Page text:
- Nicolas Kurona, a website designer, bought Google Argentina's web domain on last Wednesday.
- The legal purchase costed Kurona just 270 pesos (Rs 415).
- The domain was quickly taken back from Kurona by Google.
Google is the biggest search engine in the world and its country-specific domains follow the lead in almost every nation. Google Argentina is no different and you would think that would make its web domain exclusive for all purposes. For a few minutes though, that wasn't the case.
That is because Google Argentina's domain name was bought by an individual last Wednesday. Now before you start wondering how that could possibly have happened, know that the website was down for two hours in the country on the night.
The epic sale was made by a 30-year-old web designer named Nicolas Kurona. Kurona shared an image of the purchase on his Twitter account, quickly gathering a massive number of reactions from the Twitterati.
After all, it is not every day that an individual gets to claim Google's web domain. What's more, Kurona mentioned that he purchased the domain - Google.com.ar through a normal, legal process. So what happened here?
The whole story
Google's Argentina domain was down for around two hours in the country on Wednesday. Kurona, outskirts of Buenos Aires on Wednesday night, designing a website for a client, got to know about this through some messages on his WhatsApp.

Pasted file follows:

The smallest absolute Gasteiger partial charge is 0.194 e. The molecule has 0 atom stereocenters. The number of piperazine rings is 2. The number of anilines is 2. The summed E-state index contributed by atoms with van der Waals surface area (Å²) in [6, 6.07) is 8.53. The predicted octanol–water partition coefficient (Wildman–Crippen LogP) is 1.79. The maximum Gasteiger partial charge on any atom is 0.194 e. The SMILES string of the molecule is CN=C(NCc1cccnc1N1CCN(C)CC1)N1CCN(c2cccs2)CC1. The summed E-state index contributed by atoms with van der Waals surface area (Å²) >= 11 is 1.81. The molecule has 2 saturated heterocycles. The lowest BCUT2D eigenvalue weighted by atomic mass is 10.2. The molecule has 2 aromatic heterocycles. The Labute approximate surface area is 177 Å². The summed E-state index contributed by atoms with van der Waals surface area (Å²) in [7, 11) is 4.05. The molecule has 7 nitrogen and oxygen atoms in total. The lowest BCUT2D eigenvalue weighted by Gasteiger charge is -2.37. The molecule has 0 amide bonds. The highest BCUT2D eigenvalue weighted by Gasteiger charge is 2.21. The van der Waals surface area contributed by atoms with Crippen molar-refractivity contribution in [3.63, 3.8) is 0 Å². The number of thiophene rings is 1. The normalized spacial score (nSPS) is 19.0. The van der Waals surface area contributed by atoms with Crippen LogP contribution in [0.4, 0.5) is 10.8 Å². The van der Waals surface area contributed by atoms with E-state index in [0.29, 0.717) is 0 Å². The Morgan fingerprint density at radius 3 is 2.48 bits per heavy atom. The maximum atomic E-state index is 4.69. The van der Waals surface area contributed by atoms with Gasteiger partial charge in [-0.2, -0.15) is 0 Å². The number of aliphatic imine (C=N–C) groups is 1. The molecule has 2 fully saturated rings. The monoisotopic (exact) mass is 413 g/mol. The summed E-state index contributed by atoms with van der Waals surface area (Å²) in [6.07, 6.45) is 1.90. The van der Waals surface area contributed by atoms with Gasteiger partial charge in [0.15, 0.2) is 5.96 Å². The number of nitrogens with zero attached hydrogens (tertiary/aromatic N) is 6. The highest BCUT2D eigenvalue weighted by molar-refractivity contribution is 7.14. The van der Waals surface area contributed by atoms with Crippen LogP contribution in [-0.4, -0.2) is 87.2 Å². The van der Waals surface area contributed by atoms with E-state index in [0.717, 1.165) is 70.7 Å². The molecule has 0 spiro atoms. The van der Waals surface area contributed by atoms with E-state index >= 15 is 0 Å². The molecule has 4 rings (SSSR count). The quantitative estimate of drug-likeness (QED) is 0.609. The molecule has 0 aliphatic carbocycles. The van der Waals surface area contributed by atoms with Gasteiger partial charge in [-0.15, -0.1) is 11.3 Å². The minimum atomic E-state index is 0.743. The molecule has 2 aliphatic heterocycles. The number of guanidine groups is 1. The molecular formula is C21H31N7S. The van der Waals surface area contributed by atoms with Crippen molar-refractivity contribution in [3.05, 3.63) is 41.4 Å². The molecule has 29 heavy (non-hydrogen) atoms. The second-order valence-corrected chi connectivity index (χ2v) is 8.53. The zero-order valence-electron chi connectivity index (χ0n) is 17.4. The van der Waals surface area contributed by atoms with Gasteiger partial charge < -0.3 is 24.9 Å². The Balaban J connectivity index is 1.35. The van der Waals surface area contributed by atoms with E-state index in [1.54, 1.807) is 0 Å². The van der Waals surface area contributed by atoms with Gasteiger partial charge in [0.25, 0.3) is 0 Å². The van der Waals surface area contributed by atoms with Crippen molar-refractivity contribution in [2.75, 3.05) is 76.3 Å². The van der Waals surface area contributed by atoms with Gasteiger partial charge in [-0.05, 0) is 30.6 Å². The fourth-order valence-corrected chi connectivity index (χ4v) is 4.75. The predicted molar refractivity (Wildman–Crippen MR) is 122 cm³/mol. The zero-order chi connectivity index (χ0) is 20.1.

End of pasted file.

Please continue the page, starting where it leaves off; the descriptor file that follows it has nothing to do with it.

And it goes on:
That is when he decided to check it himself. "I entered www.google.com.ar into my browser and it didn't work," he said, in an interaction with BBC. "I thought something strange was happening."
Kurona then made a rather heroic attempt. He looked for the website's domain on the Network Information Center Argentina (NIC). NIC is responsible for operating all the country code domains for Argentina with .ar.
To his, and now to the surprise of all of us, Google's Argentina domain was available for purchase. Nicolas acquired Google Argentina's domain name for 270 pesos (Rs 415).
"I was frozen," he said, having never imagined completing the transaction. To check its authenticity, he opened www.google.com.ar into his search bar and pressed enter. "My personal data appeared," he said.
Google Argentina confirmed the same to BBC, saying "for a short term, the domain was acquired by someone else." It, however, mentioned that it regained control of the domain very quickly.
Kurona confirmed that the domain name was taken away from him shortly by the NIC. But his 270 pesos have not been returned, either by the NIC or Google.
As to what caused this to happen is still a mystery. One speculation is that Google's domain name had expired but the company has refused that to be the case, and it has other sources backing it. Whatever might the reason be, Kurona was quick to grab hold of the situation and become an overnight sensation on Twitter.